The person doing a session is comfortably seated in a chair and listens to music or watches a video. You don’t have to concentrate or force yourself to hear or see. You can close your eyes and sleep. During this time, your brain perceives interruptions that cause it to reorganize itself.
The number of sessions is not known in advance because each person’s central nervous system is unique.
The person can feel better very quickly: changes can take place very quickly and these changes will lead to others. For others it may take longer, there are no rules.
In their experience, practitioners have found that often the rhythm of two sessions per week (or even three) allows a person to feel better quite quickly. This remains an ideal. But other rhythms are quite possible. One can do only one session per week. The changes can be slower, but it can also help to accept the idea that the process of change can take time. You put less pressure on yourself, you give yourself more time to discover the differences from one week to the next.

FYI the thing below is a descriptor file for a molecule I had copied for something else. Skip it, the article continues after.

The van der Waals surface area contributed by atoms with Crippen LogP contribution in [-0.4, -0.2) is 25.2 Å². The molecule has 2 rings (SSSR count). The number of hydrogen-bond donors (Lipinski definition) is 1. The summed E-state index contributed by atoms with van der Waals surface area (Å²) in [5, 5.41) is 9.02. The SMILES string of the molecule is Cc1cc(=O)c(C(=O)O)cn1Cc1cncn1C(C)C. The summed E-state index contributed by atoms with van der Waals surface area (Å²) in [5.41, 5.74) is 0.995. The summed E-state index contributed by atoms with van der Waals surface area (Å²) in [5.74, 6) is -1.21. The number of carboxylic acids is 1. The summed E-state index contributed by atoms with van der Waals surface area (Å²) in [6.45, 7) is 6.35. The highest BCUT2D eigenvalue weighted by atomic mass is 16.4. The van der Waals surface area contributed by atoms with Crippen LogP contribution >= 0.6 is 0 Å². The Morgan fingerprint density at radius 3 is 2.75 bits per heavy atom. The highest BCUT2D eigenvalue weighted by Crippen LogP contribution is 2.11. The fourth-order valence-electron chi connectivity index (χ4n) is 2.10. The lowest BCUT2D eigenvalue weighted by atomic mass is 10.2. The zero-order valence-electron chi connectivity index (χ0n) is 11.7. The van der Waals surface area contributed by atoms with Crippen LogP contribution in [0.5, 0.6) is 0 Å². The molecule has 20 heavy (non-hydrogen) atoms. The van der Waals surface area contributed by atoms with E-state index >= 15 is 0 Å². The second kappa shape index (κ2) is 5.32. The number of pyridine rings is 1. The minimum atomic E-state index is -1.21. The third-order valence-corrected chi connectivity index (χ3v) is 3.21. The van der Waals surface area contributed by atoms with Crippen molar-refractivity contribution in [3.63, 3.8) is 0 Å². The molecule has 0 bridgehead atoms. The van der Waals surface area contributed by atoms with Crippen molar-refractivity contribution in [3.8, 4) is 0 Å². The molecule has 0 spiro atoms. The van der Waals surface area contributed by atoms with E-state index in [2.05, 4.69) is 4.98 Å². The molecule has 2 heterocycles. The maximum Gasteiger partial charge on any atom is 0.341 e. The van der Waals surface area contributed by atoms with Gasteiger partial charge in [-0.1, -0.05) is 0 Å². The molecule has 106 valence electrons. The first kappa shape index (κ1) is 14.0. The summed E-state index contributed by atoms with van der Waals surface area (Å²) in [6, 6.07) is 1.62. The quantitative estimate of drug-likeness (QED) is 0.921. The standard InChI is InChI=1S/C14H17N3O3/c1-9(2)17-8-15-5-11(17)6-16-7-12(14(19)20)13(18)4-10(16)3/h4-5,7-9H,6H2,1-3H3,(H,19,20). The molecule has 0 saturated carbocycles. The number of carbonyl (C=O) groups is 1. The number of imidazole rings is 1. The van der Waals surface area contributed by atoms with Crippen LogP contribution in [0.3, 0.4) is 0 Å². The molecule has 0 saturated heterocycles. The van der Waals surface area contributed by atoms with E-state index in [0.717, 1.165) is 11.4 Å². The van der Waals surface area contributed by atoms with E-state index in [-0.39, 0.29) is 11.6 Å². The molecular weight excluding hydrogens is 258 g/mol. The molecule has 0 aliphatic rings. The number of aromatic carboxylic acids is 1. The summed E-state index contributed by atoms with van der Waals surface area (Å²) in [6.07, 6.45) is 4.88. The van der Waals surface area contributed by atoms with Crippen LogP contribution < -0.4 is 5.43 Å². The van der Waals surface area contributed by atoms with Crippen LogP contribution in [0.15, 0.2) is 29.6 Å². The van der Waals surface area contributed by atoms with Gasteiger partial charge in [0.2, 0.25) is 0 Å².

Moreover, there is no pre-set number of sessions. It is during the sessions that each person will be able to see the improvements obtained and the objectives that he or she wants to achieve and see those that he or she still wants to achieve.
Due to its non-invasive and progressive nature, dynamic neurofeedback is suitable for all ages, from young children to the elderly and people with disabilities.
Anyone who wants to see their life improve and overcome certain difficulties. There are even students who come for sessions before their exam periods or people who want to prepare for a job interview and others who want to perform in the professional and/or commercial field or speak in public.
A session as a whole lasts about 1 hour, exchange and session.
The duration of “plugging in” is 33 minutes. This is, according to the research of the designers, the optimal duration of “work” of reorganization of the brain: below this time, its full potential is not exploited, and beyond this time, fatigue would take over!
The practitioner’s role is to welcome and accompany you, creating a space where you feel free and confident.
The practitioner helps to define the goals you set for yourself (using progress monitoring sheets and other tools), also evaluates the effects between sessions.
He helps you by his presence, his listening and his availability. He respects professional secrecy.
He accompanies you in this process of change which is not linear and which can be made of ups and downs, which are quite normal, in life and also in change.